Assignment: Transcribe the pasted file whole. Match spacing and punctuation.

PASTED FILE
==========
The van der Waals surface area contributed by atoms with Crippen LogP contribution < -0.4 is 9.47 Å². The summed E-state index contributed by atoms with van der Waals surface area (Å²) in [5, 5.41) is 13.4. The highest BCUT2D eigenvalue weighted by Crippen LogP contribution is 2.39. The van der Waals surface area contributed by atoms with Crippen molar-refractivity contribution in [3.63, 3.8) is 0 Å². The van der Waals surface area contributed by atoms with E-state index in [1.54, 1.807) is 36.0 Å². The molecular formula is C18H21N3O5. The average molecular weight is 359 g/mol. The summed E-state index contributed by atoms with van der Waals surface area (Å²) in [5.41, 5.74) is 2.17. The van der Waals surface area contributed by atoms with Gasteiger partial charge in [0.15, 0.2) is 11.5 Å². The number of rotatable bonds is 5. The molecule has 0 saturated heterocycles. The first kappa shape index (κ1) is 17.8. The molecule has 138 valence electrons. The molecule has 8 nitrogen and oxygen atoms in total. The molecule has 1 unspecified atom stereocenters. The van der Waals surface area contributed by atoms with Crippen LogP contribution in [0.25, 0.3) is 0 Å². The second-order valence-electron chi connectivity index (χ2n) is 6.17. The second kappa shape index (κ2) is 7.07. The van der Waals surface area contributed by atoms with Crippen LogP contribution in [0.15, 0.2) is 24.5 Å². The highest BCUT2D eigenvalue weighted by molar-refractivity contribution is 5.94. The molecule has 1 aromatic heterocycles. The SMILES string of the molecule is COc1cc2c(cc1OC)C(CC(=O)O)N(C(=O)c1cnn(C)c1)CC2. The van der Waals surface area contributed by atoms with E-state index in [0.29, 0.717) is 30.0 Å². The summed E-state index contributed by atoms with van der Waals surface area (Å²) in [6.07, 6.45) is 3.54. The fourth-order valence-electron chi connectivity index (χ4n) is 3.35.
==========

The van der Waals surface area contributed by atoms with Crippen LogP contribution < -0.4 is 9.47 Å². The summed E-state index contributed by atoms with van der Waals surface area (Å²) in [5, 5.41) is 13.4. The highest BCUT2D eigenvalue weighted by Crippen LogP contribution is 2.39. The van der Waals surface area contributed by atoms with Crippen molar-refractivity contribution in [3.63, 3.8) is 0 Å². The van der Waals surface area contributed by atoms with E-state index in [1.54, 1.807) is 36.0 Å². The molecular formula is C18H21N3O5. The average molecular weight is 359 g/mol. The summed E-state index contributed by atoms with van der Waals surface area (Å²) in [5.41, 5.74) is 2.17. The van der Waals surface area contributed by atoms with Gasteiger partial charge in [0.15, 0.2) is 11.5 Å². The number of rotatable bonds is 5. The molecule has 0 saturated heterocycles. The first kappa shape index (κ1) is 17.8. The molecule has 138 valence electrons. The molecule has 8 nitrogen and oxygen atoms in total. The molecule has 1 unspecified atom stereocenters. The van der Waals surface area contributed by atoms with Crippen LogP contribution in [0.25, 0.3) is 0 Å². The second-order valence-electron chi connectivity index (χ2n) is 6.17. The second kappa shape index (κ2) is 7.07. The van der Waals surface area contributed by atoms with Crippen LogP contribution in [0.15, 0.2) is 24.5 Å². The highest BCUT2D eigenvalue weighted by molar-refractivity contribution is 5.94. The molecule has 1 aromatic heterocycles. The SMILES string of the molecule is COc1cc2c(cc1OC)C(CC(=O)O)N(C(=O)c1cnn(C)c1)CC2. The van der Waals surface area contributed by atoms with E-state index in [0.29, 0.717) is 30.0 Å². The summed E-state index contributed by atoms with van der Waals surface area (Å²) in [6.07, 6.45) is 3.54. The fourth-order valence-electron chi connectivity index (χ4n) is 3.35.